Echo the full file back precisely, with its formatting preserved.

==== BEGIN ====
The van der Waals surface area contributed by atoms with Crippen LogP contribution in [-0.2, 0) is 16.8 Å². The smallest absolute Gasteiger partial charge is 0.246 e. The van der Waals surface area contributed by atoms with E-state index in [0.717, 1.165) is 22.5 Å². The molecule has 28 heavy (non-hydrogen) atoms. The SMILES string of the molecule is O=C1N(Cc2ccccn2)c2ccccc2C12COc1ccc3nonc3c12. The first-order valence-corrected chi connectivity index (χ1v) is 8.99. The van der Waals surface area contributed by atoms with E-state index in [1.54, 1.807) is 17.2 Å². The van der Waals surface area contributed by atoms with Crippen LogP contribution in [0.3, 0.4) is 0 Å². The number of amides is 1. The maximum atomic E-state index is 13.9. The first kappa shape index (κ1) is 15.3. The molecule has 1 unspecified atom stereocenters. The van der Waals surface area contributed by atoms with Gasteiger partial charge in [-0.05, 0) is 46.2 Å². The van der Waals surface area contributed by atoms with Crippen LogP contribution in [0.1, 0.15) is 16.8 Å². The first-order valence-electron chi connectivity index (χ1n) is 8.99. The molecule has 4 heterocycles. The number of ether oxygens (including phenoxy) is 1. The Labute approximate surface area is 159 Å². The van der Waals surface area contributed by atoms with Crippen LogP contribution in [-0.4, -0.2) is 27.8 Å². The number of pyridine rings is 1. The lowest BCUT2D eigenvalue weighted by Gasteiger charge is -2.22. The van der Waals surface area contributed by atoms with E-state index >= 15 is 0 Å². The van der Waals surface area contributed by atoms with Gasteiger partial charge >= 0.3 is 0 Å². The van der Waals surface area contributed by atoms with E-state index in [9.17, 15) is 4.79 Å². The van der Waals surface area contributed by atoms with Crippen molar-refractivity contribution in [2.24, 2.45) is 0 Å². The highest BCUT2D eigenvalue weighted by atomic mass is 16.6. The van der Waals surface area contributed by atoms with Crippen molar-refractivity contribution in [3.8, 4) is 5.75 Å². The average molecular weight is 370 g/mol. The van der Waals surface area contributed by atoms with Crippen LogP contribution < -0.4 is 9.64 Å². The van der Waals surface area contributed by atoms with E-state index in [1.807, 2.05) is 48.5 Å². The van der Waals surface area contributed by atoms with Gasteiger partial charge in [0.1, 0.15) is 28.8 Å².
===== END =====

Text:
The van der Waals surface area contributed by atoms with Crippen LogP contribution in [-0.2, 0) is 16.8 Å². The smallest absolute Gasteiger partial charge is 0.246 e. The van der Waals surface area contributed by atoms with E-state index in [0.717, 1.165) is 22.5 Å². The molecule has 28 heavy (non-hydrogen) atoms. The SMILES string of the molecule is O=C1N(Cc2ccccn2)c2ccccc2C12COc1ccc3nonc3c12. The first-order valence-corrected chi connectivity index (χ1v) is 8.99. The van der Waals surface area contributed by atoms with E-state index in [1.54, 1.807) is 17.2 Å². The van der Waals surface area contributed by atoms with Crippen LogP contribution in [0.3, 0.4) is 0 Å². The number of amides is 1. The maximum atomic E-state index is 13.9. The first kappa shape index (κ1) is 15.3. The molecule has 1 unspecified atom stereocenters. The van der Waals surface area contributed by atoms with Gasteiger partial charge in [-0.05, 0) is 46.2 Å². The van der Waals surface area contributed by atoms with Crippen LogP contribution in [0.1, 0.15) is 16.8 Å². The first-order valence-electron chi connectivity index (χ1n) is 8.99. The molecule has 4 heterocycles. The number of ether oxygens (including phenoxy) is 1. The Labute approximate surface area is 159 Å². The van der Waals surface area contributed by atoms with Crippen LogP contribution in [-0.4, -0.2) is 27.8 Å². The number of pyridine rings is 1. The lowest BCUT2D eigenvalue weighted by Gasteiger charge is -2.22. The van der Waals surface area contributed by atoms with E-state index >= 15 is 0 Å². The van der Waals surface area contributed by atoms with Gasteiger partial charge >= 0.3 is 0 Å². The van der Waals surface area contributed by atoms with E-state index in [9.17, 15) is 4.79 Å². The van der Waals surface area contributed by atoms with Crippen molar-refractivity contribution in [2.24, 2.45) is 0 Å². The highest BCUT2D eigenvalue weighted by atomic mass is 16.6. The van der Waals surface area contributed by atoms with Crippen molar-refractivity contribution in [3.8, 4) is 5.75 Å². The average molecular weight is 370 g/mol. The van der Waals surface area contributed by atoms with Crippen LogP contribution < -0.4 is 9.64 Å². The van der Waals surface area contributed by atoms with E-state index in [1.807, 2.05) is 48.5 Å². The van der Waals surface area contributed by atoms with Gasteiger partial charge in [0.1, 0.15) is 28.8 Å².